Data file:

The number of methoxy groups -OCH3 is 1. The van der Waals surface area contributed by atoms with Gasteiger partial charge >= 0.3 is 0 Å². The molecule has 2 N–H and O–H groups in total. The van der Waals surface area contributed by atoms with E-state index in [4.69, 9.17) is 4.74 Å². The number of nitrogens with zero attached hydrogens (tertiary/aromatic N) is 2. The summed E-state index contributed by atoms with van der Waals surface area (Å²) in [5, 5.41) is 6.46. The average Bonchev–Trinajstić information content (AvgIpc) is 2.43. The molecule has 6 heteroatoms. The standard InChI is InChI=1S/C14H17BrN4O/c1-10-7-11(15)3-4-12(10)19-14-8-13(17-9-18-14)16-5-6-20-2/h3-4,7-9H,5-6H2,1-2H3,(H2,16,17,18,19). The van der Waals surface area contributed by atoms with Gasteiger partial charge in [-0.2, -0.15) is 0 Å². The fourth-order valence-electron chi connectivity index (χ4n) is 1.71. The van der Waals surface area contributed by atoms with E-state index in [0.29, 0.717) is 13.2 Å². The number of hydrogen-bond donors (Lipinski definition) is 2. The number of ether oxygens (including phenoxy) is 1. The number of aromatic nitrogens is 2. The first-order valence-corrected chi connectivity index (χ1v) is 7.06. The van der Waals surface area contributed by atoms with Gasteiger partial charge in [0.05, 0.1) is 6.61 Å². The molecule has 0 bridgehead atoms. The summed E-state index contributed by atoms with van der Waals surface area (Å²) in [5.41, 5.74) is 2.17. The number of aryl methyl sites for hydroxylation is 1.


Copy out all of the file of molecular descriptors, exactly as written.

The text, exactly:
The number of methoxy groups -OCH3 is 1. The van der Waals surface area contributed by atoms with Gasteiger partial charge >= 0.3 is 0 Å². The molecule has 2 N–H and O–H groups in total. The van der Waals surface area contributed by atoms with E-state index in [4.69, 9.17) is 4.74 Å². The number of nitrogens with zero attached hydrogens (tertiary/aromatic N) is 2. The summed E-state index contributed by atoms with van der Waals surface area (Å²) in [5, 5.41) is 6.46. The average Bonchev–Trinajstić information content (AvgIpc) is 2.43. The molecule has 6 heteroatoms. The standard InChI is InChI=1S/C14H17BrN4O/c1-10-7-11(15)3-4-12(10)19-14-8-13(17-9-18-14)16-5-6-20-2/h3-4,7-9H,5-6H2,1-2H3,(H2,16,17,18,19). The van der Waals surface area contributed by atoms with Gasteiger partial charge in [-0.2, -0.15) is 0 Å². The fourth-order valence-electron chi connectivity index (χ4n) is 1.71. The van der Waals surface area contributed by atoms with E-state index in [0.29, 0.717) is 13.2 Å². The number of hydrogen-bond donors (Lipinski definition) is 2. The number of ether oxygens (including phenoxy) is 1. The number of aromatic nitrogens is 2. The first-order valence-corrected chi connectivity index (χ1v) is 7.06. The van der Waals surface area contributed by atoms with Gasteiger partial charge in [0.05, 0.1) is 6.61 Å². The molecule has 0 bridgehead atoms. The summed E-state index contributed by atoms with van der Waals surface area (Å²) in [5.41, 5.74) is 2.17. The number of aryl methyl sites for hydroxylation is 1.